5 ways to overcome the workplace productivity paradox

5 ways to overcome the workplace productivity paradox

Did you know that 70 percent of employees report spending more than 40 hours a week in the workplace?

And it’s not just to get ahead and climb the corporate ladder, as nearly half say they work extra hours just to complete work they didn’t have time to do during the eight-hour day.

As the work piles higher and higher, stress levels go up. Burnout is prevalent, and it takes a real toll on employees and employers alike as productivity plummets and employees look for new opportunities in better work environments.

And while that may not surprise you, the solution just might help your employees lower stress by getting more work done. Yes, more work.

To learn more, I spoke with Neil Ringel, executive vice president, Staples Business Advantage, North America. For the second year in a row, the Staples Business Advantage Workplace Index surveyed more than 3,000 workers and managers in the United States and Canada to uncover what matters most to employees in the workplace.

Ringel says that workers today are dealing with more work-life integration than ever before and its effects are draining. Stress levels need to come down so employees feel energized and focused, making them more effective and productive in their jobs.

“Decreasing employee stress levels to increase productivity sounds like a paradox, but it can be done,” said Ringel.

To establish this win/win workplace culture, he suggests that employers focus on the following:

1. Don’t just offer a wellness program, truly customize it

Sixty-two percent of respondents to the Workplace Index said the availability of a wellness program is a selling point. But not all programs are created equal.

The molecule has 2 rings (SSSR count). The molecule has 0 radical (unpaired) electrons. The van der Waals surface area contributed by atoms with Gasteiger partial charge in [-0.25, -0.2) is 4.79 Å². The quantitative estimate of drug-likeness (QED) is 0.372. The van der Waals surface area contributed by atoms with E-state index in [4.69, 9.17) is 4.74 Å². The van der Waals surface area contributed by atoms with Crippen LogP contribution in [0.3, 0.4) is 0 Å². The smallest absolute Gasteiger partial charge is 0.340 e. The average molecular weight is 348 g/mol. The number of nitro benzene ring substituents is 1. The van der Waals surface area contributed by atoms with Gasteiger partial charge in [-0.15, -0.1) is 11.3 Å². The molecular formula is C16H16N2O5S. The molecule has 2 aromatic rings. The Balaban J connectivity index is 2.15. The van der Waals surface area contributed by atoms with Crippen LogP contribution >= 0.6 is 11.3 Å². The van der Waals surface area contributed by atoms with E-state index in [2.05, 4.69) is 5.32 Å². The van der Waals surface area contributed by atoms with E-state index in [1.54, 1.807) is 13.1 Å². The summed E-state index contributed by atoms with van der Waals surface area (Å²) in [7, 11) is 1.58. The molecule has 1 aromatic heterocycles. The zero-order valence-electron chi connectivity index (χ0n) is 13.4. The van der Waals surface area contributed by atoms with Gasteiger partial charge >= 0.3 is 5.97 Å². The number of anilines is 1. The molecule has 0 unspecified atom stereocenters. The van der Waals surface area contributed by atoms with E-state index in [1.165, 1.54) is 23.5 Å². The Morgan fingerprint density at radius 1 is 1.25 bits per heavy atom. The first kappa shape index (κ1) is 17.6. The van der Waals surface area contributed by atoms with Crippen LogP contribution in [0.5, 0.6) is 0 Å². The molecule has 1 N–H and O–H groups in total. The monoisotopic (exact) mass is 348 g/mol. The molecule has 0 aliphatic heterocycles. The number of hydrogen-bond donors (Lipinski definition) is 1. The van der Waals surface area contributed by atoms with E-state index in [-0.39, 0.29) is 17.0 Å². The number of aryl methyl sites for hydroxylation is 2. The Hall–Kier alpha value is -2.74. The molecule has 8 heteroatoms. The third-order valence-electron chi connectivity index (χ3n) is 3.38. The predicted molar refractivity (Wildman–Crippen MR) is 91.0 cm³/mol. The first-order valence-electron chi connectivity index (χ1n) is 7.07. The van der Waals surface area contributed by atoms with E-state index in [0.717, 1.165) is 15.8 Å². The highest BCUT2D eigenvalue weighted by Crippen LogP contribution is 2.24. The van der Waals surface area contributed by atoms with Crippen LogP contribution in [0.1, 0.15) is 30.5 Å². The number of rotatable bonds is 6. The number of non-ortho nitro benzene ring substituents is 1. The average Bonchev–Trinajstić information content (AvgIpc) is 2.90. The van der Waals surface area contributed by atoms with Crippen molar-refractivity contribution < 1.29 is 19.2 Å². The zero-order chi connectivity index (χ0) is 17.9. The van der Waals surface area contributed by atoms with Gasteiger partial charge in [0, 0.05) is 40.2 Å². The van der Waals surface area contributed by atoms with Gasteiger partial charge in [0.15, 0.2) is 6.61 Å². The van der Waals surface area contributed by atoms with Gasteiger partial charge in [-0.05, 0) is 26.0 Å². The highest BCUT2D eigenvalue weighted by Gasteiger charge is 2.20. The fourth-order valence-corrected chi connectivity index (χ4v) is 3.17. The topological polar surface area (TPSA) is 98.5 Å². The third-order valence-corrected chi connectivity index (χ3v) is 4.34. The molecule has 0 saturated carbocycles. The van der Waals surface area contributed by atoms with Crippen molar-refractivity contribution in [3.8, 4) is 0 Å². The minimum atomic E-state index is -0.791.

Poll your staff and understand their goals. While installing an onsite gym may seem like the obvious answer, smaller changes, like the availability of fresh foods, can have a great effect on the office. According to Ringel, better health behaviors increase the mental, emotional, and physical health of workers and generate more effective and valuable employee performance.

2. Eliminate distractions with smart office design

Workplace distractions can get in the way of employees doing their best work. Respondents cited noise from co-workers as their top distractor for the second year in a row. Employers should offer a variety of workspaces conducive to different types of work, including private, quiet spaces for focus and larger areas for collaboration and group discussion.

3. Provide employees with the technology they need to do their jobs

Even productive employees believe that the right tools and technology can help offices to become more efficient. Three out of four respondents said their employers do not give them access to the latest technology that would help them do their job more efficiently. This could be a wearable device, smart phone, or technology that enables them to telecommute or recapture lost time in airports or hotel rooms.

4. Offer office perks and encourage breaks

Employers should create a culture that encourages short breaks throughout the day and office gatherings to disconnect. Seventy-eight percent of employees said they feel more productive after a break. The overbearing problem is that workers are reluctant to take breaks because of guilt. That’s why, when asked for solutions to burnout, over half of the employees surveyed said they wished breaks were actively encouraged.

5. Recognize employees and help them be heard

According to Ringel, the survey found that employees want recognition for their work, which can improve office morale. Recognition can re-energize employees, boost confidence, and improve motivation and productivity. Employers should also create an open-door environment where employees can speak their minds and be heard. People feel good when they are acknowledged and valued and will, in turn, work harder to reach company goals.

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